Simulating effects of hook-size regulations on recreational harvest efficiency in the northern Gulf of Mexico red snapper fishery
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Simulating effects of hook-size regulations on recreational harvest efficiency in the northern Gulf of Mexico red snapper fishery

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  • Journal Title:
    Fisheries Research
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    Recreational fishers discard millions of red snapper (Lutjanus campechanus) annually in the northern Gulf of Mexico (nGOM), resulting in significant foregone yield. We conducted simulation modeling to evaluate the potential for hook-size regulations to improve efficiency in the recreational red snapper fishery. First, we imposed a suite of candidate parameter sets, informed by recent empirical studies, within the 2015 red snapper assessment model to estimate contact-selectivity of recreational fleets in the northeastern or northwestern GOM. We then evaluated potential hook-size regulations by imposing a suite of candidate parameter sets on future contact-selectivity of each recreational fleet, conditional on likelihood-based estimates from the first simulation exercise. In the assessment model, maximum likelihood values improved when strongly domed contact-selectivity curves with peak size approximating the current minimum length limit were imposed in either the eastern or western recreational fleet. Simulation results indicate mandating large hook sizes could modestly increase retained catch for the eastern recreational fleet while dramatically reducing the number of red snapper discarded by either fleet. Realized benefits of hook-size regulations will depend upon future fisher retention behavior, such as the intensity of live high-grading, discard mortality reduction practices, such as venting and the use of descender devices, and changes to current management regulations.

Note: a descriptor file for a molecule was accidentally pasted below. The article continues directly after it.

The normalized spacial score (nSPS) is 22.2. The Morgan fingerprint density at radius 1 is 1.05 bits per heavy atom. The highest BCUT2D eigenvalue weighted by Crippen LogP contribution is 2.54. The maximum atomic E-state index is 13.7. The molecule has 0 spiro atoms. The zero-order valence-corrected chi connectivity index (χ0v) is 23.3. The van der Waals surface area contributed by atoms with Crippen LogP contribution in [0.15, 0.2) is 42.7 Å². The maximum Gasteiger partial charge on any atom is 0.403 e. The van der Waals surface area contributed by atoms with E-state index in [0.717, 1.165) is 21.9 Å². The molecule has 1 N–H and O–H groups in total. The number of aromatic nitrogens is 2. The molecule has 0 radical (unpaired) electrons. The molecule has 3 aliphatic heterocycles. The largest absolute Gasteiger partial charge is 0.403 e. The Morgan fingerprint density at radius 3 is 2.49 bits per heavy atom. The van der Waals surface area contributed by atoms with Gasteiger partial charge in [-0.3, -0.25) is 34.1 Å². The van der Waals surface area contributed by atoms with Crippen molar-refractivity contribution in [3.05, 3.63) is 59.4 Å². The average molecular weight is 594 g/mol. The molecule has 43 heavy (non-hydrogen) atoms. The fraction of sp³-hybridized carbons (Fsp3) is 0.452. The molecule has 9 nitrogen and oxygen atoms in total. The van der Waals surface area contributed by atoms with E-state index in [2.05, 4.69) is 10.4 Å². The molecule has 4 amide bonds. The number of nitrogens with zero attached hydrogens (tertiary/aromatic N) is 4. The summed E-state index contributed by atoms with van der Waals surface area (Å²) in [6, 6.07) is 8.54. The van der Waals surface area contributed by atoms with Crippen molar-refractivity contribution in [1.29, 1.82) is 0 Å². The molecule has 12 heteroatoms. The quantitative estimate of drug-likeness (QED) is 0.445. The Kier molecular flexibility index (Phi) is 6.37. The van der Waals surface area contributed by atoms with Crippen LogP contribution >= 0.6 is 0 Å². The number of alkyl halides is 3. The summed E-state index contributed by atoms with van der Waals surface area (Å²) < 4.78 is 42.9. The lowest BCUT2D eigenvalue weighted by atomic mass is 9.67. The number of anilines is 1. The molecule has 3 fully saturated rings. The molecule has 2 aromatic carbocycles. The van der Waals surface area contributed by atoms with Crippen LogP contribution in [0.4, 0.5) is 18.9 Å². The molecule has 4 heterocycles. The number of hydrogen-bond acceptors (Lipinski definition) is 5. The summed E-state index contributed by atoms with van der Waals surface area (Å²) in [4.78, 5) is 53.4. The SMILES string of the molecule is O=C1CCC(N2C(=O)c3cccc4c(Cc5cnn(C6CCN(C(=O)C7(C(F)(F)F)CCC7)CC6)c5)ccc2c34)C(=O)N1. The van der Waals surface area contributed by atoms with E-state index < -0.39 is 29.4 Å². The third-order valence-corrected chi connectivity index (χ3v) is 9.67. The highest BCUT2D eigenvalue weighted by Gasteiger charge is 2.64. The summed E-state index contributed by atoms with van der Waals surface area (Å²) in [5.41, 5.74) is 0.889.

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    Fisheries Research, 228, 105561
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    Accepted Manuscript
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